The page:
NSA broke U.N. encryption: report


The U.S. National Security Agency broke the encryption securing the United Nations’ internal videoconferencing at its New York headquarters, the German newsweekly Der Spiegel reported Sunday, citing secret NSA documents.

The move provided the agency with “a dramatic improvement of data from video teleconferences and the ability to decrypt this data traffic,” the magazine quoted an NSA document as saying.

It said the NSA broke the encryption in the summer of 2012, and within nearly three weeks had bumped up the number of decrypted communications from 12 to 458.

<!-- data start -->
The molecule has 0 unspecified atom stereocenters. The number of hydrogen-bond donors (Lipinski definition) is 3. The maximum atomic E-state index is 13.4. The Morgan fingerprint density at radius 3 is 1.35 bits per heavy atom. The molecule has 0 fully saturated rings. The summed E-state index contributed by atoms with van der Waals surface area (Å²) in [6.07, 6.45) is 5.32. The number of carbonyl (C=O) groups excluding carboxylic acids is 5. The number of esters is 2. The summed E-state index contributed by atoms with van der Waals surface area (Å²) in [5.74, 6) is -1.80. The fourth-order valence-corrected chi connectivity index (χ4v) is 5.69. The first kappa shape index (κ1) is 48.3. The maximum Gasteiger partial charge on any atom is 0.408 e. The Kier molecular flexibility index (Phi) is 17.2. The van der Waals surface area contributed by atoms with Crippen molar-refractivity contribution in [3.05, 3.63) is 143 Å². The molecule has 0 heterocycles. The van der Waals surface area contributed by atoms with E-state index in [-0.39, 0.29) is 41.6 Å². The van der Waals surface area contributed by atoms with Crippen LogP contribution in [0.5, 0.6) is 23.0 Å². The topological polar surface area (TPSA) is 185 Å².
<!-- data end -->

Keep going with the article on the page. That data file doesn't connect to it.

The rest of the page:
The NSA, on one occasion, also allegedly caught the Chinese secret services eavesdropping on the U.N. in 2011, it added.

Der Spiegel also claims the NSA kept tabs on the European Union after it moved into new offices in New York last September. Earlier reports in Der Spiegel and Britain’s the Guardian newspaper had detailed alleged widespread covert surveillance by the NSA of EU offices, including diplomatic missions in Washington and at the United Nations, as well as at the bloc’s Brussels headquarters.